Identity Crisis: Class Certification, Aggregate Proof, and How Rule 23 May Be Self-Defeating the Policy for Which It Was Established
Jeremy Britton Whitbeck
affiliation not provided to SSRN
March 23, 2011
Pace Law Review, Vol. 32, No. 2, 2012
Class actions suits developed in the United States as a form of “group litigation,” an alternative to the impracticability or inequities of separate, individual actions of similarly situated class of plaintiffs and, eventually, defendants as well. Congressional passage of the Class Action Fairness Act of 2005 provided the federal courts with expounded diversity jurisdiction for the purpose of “assur[ing] fairer outcomes for class members and defendants.” However, recent circuit splits regarding class certification under Rule 23 of the Federal Rules of Civil Procedure and the use of aggregate proof in certifying classes, may whereby, in an ironic twist of legal fate, result in the very same “inconsistent or varying” standards that the rule was designed to prevent.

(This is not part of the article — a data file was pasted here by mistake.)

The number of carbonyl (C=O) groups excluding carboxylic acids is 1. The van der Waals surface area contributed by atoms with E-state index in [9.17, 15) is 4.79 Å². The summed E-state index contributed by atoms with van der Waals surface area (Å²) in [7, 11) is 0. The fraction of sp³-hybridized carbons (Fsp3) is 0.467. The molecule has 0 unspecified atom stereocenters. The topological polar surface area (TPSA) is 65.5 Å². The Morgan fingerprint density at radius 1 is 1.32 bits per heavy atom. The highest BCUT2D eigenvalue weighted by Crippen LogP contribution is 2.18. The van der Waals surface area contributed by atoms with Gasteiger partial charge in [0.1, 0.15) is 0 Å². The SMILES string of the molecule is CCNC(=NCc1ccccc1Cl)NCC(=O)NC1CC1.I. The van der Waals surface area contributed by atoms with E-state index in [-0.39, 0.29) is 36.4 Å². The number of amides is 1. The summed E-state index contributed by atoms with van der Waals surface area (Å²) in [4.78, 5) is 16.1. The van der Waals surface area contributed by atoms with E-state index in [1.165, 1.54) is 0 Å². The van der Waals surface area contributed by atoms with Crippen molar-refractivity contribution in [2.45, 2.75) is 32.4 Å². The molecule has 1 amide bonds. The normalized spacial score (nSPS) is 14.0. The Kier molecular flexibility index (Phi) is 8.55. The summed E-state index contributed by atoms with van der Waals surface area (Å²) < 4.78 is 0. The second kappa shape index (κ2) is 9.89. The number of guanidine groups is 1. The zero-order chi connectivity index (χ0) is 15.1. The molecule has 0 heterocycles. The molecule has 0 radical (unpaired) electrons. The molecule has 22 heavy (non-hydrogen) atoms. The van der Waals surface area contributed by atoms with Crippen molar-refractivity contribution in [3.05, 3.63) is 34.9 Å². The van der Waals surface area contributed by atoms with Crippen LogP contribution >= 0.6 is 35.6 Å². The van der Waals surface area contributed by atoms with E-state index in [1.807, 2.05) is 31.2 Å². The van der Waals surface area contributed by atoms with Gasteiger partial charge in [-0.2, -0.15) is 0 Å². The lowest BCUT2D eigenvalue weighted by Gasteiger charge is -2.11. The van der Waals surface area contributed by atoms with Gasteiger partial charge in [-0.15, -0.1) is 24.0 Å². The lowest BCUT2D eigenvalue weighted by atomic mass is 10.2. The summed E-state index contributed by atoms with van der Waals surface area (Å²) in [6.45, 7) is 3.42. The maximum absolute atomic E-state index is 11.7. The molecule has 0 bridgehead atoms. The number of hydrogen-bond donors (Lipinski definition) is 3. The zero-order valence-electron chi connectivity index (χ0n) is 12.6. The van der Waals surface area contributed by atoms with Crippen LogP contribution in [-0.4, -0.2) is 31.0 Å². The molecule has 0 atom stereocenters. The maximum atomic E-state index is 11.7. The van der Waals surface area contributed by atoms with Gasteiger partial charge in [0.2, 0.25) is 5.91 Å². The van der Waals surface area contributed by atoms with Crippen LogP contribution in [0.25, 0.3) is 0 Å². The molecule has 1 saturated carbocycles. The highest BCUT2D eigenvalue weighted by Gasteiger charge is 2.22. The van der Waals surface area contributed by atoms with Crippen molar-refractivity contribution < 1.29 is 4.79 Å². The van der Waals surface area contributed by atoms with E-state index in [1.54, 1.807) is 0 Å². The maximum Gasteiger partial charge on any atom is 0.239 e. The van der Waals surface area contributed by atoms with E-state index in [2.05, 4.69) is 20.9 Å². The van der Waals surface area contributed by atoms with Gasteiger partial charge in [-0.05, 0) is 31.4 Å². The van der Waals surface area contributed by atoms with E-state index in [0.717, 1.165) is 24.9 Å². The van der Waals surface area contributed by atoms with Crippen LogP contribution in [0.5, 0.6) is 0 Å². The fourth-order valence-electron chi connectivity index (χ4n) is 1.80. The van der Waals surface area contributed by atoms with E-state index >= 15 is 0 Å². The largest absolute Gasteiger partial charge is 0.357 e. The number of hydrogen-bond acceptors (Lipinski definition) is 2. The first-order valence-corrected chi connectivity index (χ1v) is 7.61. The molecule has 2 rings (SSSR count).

Number of Pages in PDF File: 26
Keywords: Class Action, Aggregate Proof, CAFA, Class Action Fairness Act, Dukes v. Wal-MartAccepted Paper Series
Date posted: March 28, 2011 ; Last revised: November 21, 2012
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